February 5, 2022

NOT just like that

Greetings and salutations, my newsletter comrades. We’ve made it to the end of the first week of Figureskatuary—the proper name for a February where there’s a Winter Olympics—and time is flying faster than Nathan Chen’s mid-quad lutz.

The big story today is all about the cultural event that was And Just Like That…, which our resident expert Julianne Escobedo Shepherd took to task for its accurate and awkward portrayal of white liberal women trying to be cool. (Desus Nice, if you’re reading this, we challenge you to a battle of the SATC superfans at dusk.) Also on the docket today, an uplifting story about a boat, a divorced couple, and how women and men choose to spend their money.

If you want to let us know how we’re doing, or simply share your feelings about how Steve from And Just Like That deserves better, send us an email at [email protected]. (All anti-Steve opinions will be immediately marked as spam.) -Shannon Melero


  • On Thursday the Biden administration took an unwarranted victory lap in announcing the death of Abu Ibrahim al-Hashimi al-Qurayshi, the leader of ISIS, along with 13 Syrian civilians, including children. The deaths were caused by an explosion, triggered by al-Qurayshi, shortly after U.S troops began the raid. The administration is framing this as a win in the war on terror, yet this exact scenario played out in 2019 with former ISIS leader Abu Bakr al Baghdadi, and still, ISIS continues. “The conditions which gave rise to ISIS … in the region are far from gone, as Syrian grievances are not only unaddressed but continue to increase,” explained Jomana Qaddour, a member of the Syrian Constitutional Committee under the United Nations. “The group’s ideological teachings remain accessible among the population.” Perhaps it’s time to employ less medieval tactics.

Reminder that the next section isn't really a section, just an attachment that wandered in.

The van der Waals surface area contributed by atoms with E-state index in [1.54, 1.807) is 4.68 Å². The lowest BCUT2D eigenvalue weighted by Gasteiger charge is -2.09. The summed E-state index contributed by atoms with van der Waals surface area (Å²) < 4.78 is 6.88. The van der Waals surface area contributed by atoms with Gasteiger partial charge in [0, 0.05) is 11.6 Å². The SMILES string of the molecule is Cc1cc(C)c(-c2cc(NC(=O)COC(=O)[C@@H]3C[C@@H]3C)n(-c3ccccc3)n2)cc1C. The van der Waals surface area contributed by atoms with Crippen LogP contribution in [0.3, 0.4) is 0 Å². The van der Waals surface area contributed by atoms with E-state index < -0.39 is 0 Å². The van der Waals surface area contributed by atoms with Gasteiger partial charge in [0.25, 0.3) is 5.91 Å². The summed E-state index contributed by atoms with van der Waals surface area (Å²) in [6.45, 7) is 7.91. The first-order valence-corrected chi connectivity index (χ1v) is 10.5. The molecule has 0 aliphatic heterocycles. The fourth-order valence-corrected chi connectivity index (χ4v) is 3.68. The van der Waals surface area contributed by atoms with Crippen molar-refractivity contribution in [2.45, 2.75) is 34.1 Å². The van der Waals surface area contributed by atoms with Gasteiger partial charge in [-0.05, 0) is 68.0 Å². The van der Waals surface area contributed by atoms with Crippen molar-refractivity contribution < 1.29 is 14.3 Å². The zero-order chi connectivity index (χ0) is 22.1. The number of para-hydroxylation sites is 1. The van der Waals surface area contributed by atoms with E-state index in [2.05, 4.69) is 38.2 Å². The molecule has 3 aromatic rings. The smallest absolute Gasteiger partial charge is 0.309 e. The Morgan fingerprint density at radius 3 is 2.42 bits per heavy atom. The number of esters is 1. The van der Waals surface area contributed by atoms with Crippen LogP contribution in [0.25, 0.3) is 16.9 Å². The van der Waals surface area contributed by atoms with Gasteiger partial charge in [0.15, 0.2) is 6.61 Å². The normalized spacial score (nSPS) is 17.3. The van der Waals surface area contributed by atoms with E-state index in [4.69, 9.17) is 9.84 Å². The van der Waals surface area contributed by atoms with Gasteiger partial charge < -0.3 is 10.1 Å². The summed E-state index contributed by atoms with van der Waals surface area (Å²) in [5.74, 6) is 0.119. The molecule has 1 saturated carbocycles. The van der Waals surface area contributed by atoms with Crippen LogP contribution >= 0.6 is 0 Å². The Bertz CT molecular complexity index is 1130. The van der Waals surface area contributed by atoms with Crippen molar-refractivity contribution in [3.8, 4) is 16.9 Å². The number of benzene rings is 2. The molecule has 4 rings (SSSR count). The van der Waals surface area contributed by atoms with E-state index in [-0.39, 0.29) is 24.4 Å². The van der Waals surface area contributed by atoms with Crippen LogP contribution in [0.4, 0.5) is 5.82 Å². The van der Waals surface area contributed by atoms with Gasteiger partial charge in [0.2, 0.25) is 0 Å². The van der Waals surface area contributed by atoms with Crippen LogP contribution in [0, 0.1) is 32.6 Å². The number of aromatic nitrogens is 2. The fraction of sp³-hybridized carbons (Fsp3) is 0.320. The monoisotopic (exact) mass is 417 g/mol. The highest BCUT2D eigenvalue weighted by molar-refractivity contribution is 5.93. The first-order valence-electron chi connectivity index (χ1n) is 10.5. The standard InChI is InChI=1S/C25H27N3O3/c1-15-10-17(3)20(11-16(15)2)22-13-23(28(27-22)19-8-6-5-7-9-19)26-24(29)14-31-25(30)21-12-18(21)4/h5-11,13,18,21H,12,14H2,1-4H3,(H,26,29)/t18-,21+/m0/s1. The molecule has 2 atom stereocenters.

• Four people have been arrested in connection with the death of actor Michael K. Williams, who died of a drug overdose last year. (One of the suspects is accused of selling Williams fentanyl-laced heroin; the other three were arrested on conspiracy charges related to the sale of the drugs.) The problem the arrests take aim at is real: In 2020, New York City saw over 1500 deaths as a direct result of fentanyl lacing in party drugs and prescription pills. The frustration is that the city continues to prioritize its war-on-drugs stance over harm-reduction programs like distributing free test strips or clean syringes—which research shows have largely benefitted Latinx people, who have been disproportionately affected by overdose deaths.


  • Pope Francis gave a rousing speech encouraging nuns to “fight when, in some cases, they are treated unfairly, even within the Church.” If only there were some sort of leader of the entire Catholic world who could help prevent the mistreatment of nuns.

  • South Dakota has blocked a bill that would have banned nearly all abortions in the state. But Pennsylvania is still considering a constitutional amendment that removes the right to abortion even in cases of rape and incest.
  • Nancy Pelosi went full Neo, dodging bullets after a reporter asked if she supported White House staffers looking to unionize. Nance, do you like unions? Check yes or check no.


Who Was And Just Like That… For?

The uneasy resurrection of Sex and the City in a more inclusive television landscape